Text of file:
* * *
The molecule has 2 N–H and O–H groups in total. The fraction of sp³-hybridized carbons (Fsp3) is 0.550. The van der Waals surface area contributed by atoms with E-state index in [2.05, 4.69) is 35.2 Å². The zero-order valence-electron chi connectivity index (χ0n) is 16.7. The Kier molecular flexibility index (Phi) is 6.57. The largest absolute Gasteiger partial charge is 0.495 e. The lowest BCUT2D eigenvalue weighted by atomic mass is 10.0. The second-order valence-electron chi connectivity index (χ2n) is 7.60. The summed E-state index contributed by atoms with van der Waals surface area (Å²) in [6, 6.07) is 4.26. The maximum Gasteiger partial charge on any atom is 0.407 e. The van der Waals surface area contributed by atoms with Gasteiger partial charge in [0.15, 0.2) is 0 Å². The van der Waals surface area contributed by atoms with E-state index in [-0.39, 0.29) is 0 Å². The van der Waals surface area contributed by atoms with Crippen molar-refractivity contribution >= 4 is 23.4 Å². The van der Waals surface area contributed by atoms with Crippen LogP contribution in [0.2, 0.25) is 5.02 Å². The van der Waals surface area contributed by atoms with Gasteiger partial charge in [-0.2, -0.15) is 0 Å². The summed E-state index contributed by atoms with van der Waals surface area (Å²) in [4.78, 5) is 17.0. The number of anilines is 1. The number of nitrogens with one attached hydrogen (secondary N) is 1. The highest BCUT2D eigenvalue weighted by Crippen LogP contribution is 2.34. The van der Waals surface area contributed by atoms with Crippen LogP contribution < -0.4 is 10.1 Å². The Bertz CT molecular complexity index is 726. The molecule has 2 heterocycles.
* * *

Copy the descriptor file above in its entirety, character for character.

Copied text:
The molecule has 2 N–H and O–H groups in total. The fraction of sp³-hybridized carbons (Fsp3) is 0.550. The van der Waals surface area contributed by atoms with E-state index in [2.05, 4.69) is 35.2 Å². The zero-order valence-electron chi connectivity index (χ0n) is 16.7. The Kier molecular flexibility index (Phi) is 6.57. The largest absolute Gasteiger partial charge is 0.495 e. The lowest BCUT2D eigenvalue weighted by atomic mass is 10.0. The second-order valence-electron chi connectivity index (χ2n) is 7.60. The summed E-state index contributed by atoms with van der Waals surface area (Å²) in [6, 6.07) is 4.26. The maximum Gasteiger partial charge on any atom is 0.407 e. The van der Waals surface area contributed by atoms with Gasteiger partial charge in [0.15, 0.2) is 0 Å². The van der Waals surface area contributed by atoms with E-state index in [-0.39, 0.29) is 0 Å². The van der Waals surface area contributed by atoms with Crippen molar-refractivity contribution >= 4 is 23.4 Å². The van der Waals surface area contributed by atoms with Crippen LogP contribution in [0.2, 0.25) is 5.02 Å². The van der Waals surface area contributed by atoms with Gasteiger partial charge in [-0.2, -0.15) is 0 Å². The summed E-state index contributed by atoms with van der Waals surface area (Å²) in [4.78, 5) is 17.0. The number of anilines is 1. The number of nitrogens with one attached hydrogen (secondary N) is 1. The highest BCUT2D eigenvalue weighted by Crippen LogP contribution is 2.34. The van der Waals surface area contributed by atoms with Crippen LogP contribution < -0.4 is 10.1 Å². The Bertz CT molecular complexity index is 726. The molecule has 2 heterocycles.